Feat of strength in maintaining stability: all in a day's work for the kidney

A bathtubful of water and a kilo of salt make up the daily metabolic turnover of the human kidney. If the reabsorption of water and substrates gets out of control, then blood pressure stability and fluid balance begin to fluctuate. A study by the Department of Medicine of the University of Fribourg has now shown that the reabsorption of water from the urine into the bloodstream is far more sensitively regulated than was previously assumed. It is a mechanism which plays a central role in the human body.

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It is of great interest to be able to understand how the kidney accomplishes the immense daily task of reabsorbing about 159 litres of water (a bathtubful) and about 900g of salt in order to maintain blood pressure stability and fluid balance. Clinical symptoms which appear when this renal function fails represent a drastic reduction in general wellbeing for the patient; in the long term, secondary complications can arise, i.e. damage to organs in the entire body. The present study by the Department of Medicine of the University of Fribourg shows that the reabsorption of water, that is, the return of water from the urine to the bloodstream, is precisely regulated in a particular section of the kidney depending on vascular circulation. This discovery replaces the long-held hypothesis of the presence of a continually active (constitutive) movement of water via the kidney.

Everything flows – but not unchecked

One of the main tasks of the kidney is maintaining a constant volume of circulating blood. If the kidney only performs this task partially or not at all, this can cause blood pressure to be too high or too low or cause fluid to be deposited in tissue, giving rise to so-called edema. Every day roughly 160 litres of water as well as a quantity of dissolved substances, such as about 1 kilo of salt and vitally necessary proteins, pass through the so-called blood-urine barrier via the kidney and are reduced by means of a specially structured system of tubes down to small quantities for excretion. In order to maintain a balance between blood volume and blood pressure (homeostasis), the first section of this tube system reabsorbs the greatest part. This section also contains the Aquaporin-1 water channel. This water channel is responsible for allowing the water to flow through the cell’s lipid membranes so that it can re-enter the bloodstream. Since hormones important for the regulation of the osmotic pressure of body fluids (osmoregulation) were seen to have no effect on this channel, it was believed for a long time that the latter was constitutive and thus did not adjust to changed conditions in its surroundings.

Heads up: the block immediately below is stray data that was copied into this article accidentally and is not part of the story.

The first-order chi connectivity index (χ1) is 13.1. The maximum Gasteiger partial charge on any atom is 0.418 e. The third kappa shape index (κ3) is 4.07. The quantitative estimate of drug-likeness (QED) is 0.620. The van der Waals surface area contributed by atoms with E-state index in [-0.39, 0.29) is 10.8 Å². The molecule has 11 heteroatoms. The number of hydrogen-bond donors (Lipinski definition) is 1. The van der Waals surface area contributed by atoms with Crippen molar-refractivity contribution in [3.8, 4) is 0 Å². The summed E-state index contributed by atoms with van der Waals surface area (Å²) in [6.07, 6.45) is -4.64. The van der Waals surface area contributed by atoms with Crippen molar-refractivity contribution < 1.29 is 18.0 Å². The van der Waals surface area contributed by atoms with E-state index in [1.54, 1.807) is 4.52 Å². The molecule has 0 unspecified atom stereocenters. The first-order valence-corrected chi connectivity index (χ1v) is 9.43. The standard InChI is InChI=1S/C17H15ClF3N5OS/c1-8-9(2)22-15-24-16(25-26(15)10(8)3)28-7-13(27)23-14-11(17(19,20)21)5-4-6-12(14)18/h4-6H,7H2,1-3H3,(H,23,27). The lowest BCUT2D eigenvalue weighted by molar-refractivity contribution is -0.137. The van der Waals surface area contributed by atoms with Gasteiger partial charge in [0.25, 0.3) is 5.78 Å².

The research results of Prof. Franziska Theilig’s group have now shown that a change in the rate of flow of the as yet unconcentrated primary urine sends a signal to the cell which causes increased Aquaporin-1 to be built into the cell membrane. This is achieved by cellular redistribution of Aquaporin-1 from an intra-cellular pool into the membrane and by the channel being made more resistant through changed protein marking, thus reducing its degradation. Within a few minutes, this mechanism can bring about a short-term doubling of the flow of water through the cell and accordingly drastically increase the reabsorption into the blood. This rapid adjustment to changed local conditions can also be seen in other organs, for example the brain, where Aquaporin-1 plays a role in the production of brain fluid and the local development of edema. Knowing how this regulation takes place could in future offer pharmaceutical methods of stopping the leakage or flow of liquids, thus preventing clinical complications such as the increased accumulation of water (as, for example, in edema and high blood or fluid pressure).


Short-Term Functional Adaptation of Aquaporin-1 Surface Expression in the Proximal Tubule, a Component of Glomerulotubular Balance.
Pohl M, Shan Q, Petsch T, Styp-Rekowska B, Matthey P, Bleich M, Bachmann S, Theilig F.
J Am Soc Nephrol. 2014 Sep 30. pii: ASN.2014020148. [Epub ahead of print
Link: http://www.ncbi.nlm.nih.gov/pubmed/25270072

Prof. Franziska Theilig, Department of Medicine, franziska.theilig@unifr.ch, 026 300 85 47